Updated: Feb 4
If you have a pension plan through your employer, you’re probably making some costly mistakes with it. The three most common mistakes I see are clients not taking 100% of their employer’s pension match, taking too much/too little risk, and selecting poor investments. But that’s an article for another time.
This article is about the missteps your employer is making. The good news is that they aren’t your fault. The bad news is that they are costing you money. You can’t fix these problems yourself, but if you want to take action, forward this article to your firm’s Pension Committee or CFO for them to consider. If you don’t know who is on your Pension Committee, ask your HR representative, they should know.
These missteps can reduce your rate of return and can add up to big money. To demonstrate, take a highly simplified scenario of an employee who earns $75,000 in salary and contributes 12% to their pension each year. Over a 30-year career, a cost savings of 0.5% on investment fees adds up to $70,000. Put another way, this employee is working an extra year of her life to make up the loss.
If you have a defined contribution (DC) pension – the most common kind – it’s probably administered by one of the big three providers (Sun Life, Manulife, and Great-West Life). While your employer hires the administrator, you’re the one who foots the bill. You don’t ever have to write a cheque but make no mistake, you are paying. These fees (known as expense ratios) are charged on the investments you make within your pension.
Most pension plans offer you a selection of pooled funds (similar to mutual funds) that charge anywhere from a little under 1% to over 2% annually. Compared to typical mutual fund fees, pooled fund fees are competitive. But in many cases, they could be lower.
One common cause is that too many companies fail to renegotiate prices regularly. And in this world, the squeaky wheel gets the grease. It’s similar to your cable/mobile bill. Everyone knows that if you call Rogers/Bell/Telus, and threaten to leave, they will find discounts to offer you. Few of us bother though because it’s a tiresome rigamarole. Your pension committee feels the same way.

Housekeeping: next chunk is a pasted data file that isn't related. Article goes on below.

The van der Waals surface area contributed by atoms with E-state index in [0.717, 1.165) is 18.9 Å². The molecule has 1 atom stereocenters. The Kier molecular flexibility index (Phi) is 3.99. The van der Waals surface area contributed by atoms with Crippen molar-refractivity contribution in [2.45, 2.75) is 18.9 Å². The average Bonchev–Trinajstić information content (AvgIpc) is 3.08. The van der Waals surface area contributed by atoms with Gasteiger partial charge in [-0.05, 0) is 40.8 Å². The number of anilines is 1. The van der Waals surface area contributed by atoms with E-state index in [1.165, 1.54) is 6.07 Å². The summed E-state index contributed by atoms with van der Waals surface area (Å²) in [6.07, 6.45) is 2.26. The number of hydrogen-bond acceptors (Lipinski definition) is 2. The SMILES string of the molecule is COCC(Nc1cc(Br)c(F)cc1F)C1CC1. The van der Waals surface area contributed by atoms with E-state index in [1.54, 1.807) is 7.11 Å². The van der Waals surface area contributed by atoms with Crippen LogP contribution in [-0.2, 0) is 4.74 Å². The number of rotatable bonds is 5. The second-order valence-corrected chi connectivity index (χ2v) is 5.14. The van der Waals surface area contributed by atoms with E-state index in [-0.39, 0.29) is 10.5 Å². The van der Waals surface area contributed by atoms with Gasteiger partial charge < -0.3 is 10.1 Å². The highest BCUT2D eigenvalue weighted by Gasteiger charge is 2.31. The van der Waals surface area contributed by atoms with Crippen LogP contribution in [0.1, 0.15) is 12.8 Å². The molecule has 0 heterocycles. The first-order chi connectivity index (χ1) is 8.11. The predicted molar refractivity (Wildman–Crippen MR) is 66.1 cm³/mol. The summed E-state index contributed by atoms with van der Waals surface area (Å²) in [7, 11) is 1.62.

Unfortunately, some companies pay much higher fees than they would if they negotiated more regularly. I’ve seen firms with pooled funds charging employees close to 2% annually when they should be closer to 1% given the size of their firm’s pension. Growing companies, in particular, should aim to renegotiate pension prices every few years as the size of the plan assets grow and their bargaining power increases.
Robo-advisors like Wealthsimple have started to disrupt this space by offering employers low-cost and highly convenient alternatives to the established providers. By way of comparison, their fees come in around 0.6 to 0.7% all-in. Companies with proactive pension committees are starting to wake up to the fact that they have options. But too many still have their heads in the sand.
2) Offering limited/poor investment options
Another problem is that many employers choose poor investments. Pension administrators have a huge list of available pooled funds to choose from. In past years, employers would make hundreds of investments available to their employees and let them decide for themselves. Bu this had a nasty unintended consequence. Employees couldn't decide what to invest in or made poor choices.
The paradox of choice has been well documented. Many of us have heard of the classic supermarket study which demonstrated how offering too many jam flavours led to fewer jam sales. If you want to get a human to stop thinking so much and just buy your jam, don't offer too many choices. This led many employers to severely limit their investment menus. It's now not uncommon to find plans where employees have 8 - 12 investment choices.
The trouble is when it comes to your pension you're trying to secure your financial future, not decide what to put on your toast tomorrow at breakfast. Restricting your choice may increase the odds that you make a decision but won't necessarily improve the quality of your decisions.
Still, in theory, pruning an unwieldy list of investments is probably a good thing but the trouble comes in the execution. There are several ways employers tend to get it wrong.
First, these more limited menus are still dominated by expensive actively managed funds despite the fact that most actively managed funds underperform after you subtract out their high fees.
Second, employers aren't very good at deciding which actively managed funds to include. It's not their fault really. Picking winning funds is tough. It was my job for 13 years while I was Director of Manager Research at Morningstar. With nearly 100 analysts across the globe dedicated to picking winning funds, we were only successful 55% - 65% of the time. So I don't expect non-professionals to bat above 50%.
The last problem is that plans do not include any passive investment options on their menu. And when they do, many of the passive investments are relatively high fee mutual fund versions (as opposed to lower fee ETFs); these high fees negate much of their benefit. This is a shame since even the great Warren Buffett argues that low-cost index funds make the best retirement investment.